Copyright insanity

This one takes the cake. It seems that the producers of the new “Bewitched” film — which is set in San Francisco — had to airbrush the Transamerica building from scenes of downtown, because the building itself is a registered trademark. The producers either could not or did not get the rights to use it.

Unbelievable.

(NOTE: I took the picture on the left last month. I am in violation of their trademark. Oh no!)

Jon Carroll of the San Francisco Chronicle writes that the whole thing seems silly, but it’s not:

I mean, there it is, big as sin and taller than Coit Tower. Do we have to pay Transamerica every time we glimpse it? Do I have to pay Transamerica every time I type “Transamerica Pyramid”? Here’s a more relevant question: What are the chances the Transamerica would use its high- priced lawyers to sue a major film studio over a skyline shot?

Doesn’t matter. Filmmakers are required to carry “errors and omissions” insurance, which guarantees that the distributors and/or theater owners, DVD makers, television networks or whatever will not be liable for infringements of rights. Insurers, who want to cover their butts and have no particular investment in the quality of the film, set high and rigid barriers before they will issue such insurance.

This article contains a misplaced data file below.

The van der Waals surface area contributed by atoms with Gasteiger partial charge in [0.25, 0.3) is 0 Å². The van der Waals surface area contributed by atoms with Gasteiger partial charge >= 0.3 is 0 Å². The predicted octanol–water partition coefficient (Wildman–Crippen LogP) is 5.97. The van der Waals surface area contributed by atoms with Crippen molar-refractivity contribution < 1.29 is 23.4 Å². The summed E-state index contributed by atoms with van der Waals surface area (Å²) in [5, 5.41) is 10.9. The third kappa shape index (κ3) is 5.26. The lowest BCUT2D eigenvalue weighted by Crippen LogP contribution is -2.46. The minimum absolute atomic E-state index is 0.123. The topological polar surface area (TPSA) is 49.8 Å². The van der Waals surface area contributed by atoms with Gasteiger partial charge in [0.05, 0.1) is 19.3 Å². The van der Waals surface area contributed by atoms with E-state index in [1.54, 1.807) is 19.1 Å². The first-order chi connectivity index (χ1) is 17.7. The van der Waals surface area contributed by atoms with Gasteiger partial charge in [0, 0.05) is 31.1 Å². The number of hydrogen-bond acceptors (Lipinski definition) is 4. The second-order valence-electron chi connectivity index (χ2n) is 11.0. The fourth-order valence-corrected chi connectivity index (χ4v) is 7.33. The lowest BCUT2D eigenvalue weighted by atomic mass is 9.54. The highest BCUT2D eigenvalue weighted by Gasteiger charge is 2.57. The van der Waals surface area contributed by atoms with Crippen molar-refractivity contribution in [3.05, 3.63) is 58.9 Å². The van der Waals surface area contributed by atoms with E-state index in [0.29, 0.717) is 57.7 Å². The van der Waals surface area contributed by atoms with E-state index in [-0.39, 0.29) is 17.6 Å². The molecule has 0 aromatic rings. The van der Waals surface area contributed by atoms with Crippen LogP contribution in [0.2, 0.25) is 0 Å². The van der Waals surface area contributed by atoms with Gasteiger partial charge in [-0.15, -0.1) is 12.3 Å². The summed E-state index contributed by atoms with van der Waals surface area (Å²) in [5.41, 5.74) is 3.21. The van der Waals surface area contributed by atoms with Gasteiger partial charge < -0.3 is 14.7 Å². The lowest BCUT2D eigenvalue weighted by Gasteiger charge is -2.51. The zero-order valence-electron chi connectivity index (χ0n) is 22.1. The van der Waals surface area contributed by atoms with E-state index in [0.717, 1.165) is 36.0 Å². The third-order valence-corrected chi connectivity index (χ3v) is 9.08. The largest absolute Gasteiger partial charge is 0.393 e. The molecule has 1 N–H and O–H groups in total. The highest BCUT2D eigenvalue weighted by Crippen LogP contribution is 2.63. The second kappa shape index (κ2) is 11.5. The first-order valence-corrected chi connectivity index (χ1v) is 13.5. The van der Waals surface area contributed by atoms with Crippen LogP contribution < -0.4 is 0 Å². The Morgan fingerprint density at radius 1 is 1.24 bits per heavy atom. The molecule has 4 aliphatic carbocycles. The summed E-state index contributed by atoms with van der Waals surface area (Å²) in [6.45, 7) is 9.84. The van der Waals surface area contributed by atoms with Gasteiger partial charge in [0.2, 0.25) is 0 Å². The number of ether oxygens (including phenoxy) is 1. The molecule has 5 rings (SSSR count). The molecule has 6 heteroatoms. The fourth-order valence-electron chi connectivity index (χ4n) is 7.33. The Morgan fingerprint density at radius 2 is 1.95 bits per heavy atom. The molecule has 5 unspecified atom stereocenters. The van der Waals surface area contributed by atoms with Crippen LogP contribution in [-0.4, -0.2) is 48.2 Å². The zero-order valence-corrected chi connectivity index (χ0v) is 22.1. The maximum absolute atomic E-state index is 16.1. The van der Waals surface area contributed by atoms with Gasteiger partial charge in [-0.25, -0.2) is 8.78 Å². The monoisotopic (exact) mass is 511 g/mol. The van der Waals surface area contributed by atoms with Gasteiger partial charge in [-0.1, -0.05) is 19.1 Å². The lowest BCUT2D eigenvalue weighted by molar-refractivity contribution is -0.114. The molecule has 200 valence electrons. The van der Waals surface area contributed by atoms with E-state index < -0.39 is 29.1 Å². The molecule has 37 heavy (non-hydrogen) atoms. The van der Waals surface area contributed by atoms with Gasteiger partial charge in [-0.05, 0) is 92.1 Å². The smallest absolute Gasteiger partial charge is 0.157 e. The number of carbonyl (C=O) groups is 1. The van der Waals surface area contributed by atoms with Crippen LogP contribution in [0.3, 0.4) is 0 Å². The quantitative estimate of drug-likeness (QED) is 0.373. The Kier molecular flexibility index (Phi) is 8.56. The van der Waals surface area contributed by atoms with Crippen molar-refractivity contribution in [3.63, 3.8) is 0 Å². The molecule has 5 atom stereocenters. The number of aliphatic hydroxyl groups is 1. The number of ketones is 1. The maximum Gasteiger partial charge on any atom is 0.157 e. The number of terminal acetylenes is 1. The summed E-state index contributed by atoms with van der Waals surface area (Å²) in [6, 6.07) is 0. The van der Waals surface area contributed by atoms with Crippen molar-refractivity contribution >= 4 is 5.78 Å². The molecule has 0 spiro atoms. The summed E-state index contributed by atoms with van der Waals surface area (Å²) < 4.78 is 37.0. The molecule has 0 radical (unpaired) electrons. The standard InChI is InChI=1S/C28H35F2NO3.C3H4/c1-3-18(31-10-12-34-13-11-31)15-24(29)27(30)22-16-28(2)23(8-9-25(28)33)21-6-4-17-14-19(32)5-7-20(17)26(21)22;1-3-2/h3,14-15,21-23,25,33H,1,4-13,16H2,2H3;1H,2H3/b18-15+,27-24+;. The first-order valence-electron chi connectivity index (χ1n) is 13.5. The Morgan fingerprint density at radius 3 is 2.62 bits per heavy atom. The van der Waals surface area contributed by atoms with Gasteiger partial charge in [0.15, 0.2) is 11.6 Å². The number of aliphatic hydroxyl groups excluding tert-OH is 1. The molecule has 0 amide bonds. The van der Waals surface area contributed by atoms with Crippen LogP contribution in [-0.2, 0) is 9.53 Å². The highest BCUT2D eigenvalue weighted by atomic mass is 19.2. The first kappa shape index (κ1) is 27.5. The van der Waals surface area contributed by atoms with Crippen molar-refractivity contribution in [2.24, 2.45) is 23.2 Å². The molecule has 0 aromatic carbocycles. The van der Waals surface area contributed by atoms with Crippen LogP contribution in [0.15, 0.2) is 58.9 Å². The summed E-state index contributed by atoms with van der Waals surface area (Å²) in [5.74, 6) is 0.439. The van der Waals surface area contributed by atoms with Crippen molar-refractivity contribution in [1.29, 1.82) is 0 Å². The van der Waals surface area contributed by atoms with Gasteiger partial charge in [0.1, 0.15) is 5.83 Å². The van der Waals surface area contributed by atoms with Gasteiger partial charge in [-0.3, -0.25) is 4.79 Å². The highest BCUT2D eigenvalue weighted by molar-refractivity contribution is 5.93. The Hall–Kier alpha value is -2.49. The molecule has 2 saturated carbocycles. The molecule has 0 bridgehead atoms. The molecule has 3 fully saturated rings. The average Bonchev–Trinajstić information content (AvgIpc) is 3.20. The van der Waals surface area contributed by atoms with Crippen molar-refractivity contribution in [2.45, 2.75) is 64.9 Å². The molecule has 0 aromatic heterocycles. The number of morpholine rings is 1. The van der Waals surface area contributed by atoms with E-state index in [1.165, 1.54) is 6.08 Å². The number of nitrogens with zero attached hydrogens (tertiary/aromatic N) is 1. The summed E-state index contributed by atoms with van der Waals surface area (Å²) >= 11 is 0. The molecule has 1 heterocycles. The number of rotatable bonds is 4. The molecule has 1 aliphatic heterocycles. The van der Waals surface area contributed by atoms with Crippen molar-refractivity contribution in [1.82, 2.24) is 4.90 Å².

Which means everything, everything, has to be cleared.

Go read Carroll’s whole column for a dose silliness gone to seed and some great facts.

The copyright industry is this country’s largest export. Is it any wonder the America people are so hip to media, and why they/we want to do it ourselves? This whole rights business is out of control, and everybody knows it. And someday it’ll blow up in the face of the very people who perpetrate this nonsense.

Comments

  1. This of course reminds me of a story last week, I think it was, in the New York Times who owns the word "Stealth" and is trying to sue the makers of the new movie by that name.

    http://tinyurl.com/8myfe

  2. Jeffrey Alan says:

    Your link to the "whole column" does not work.

  3. Oops. My bad, Jeffrey. It’s fixed now. Sorry.

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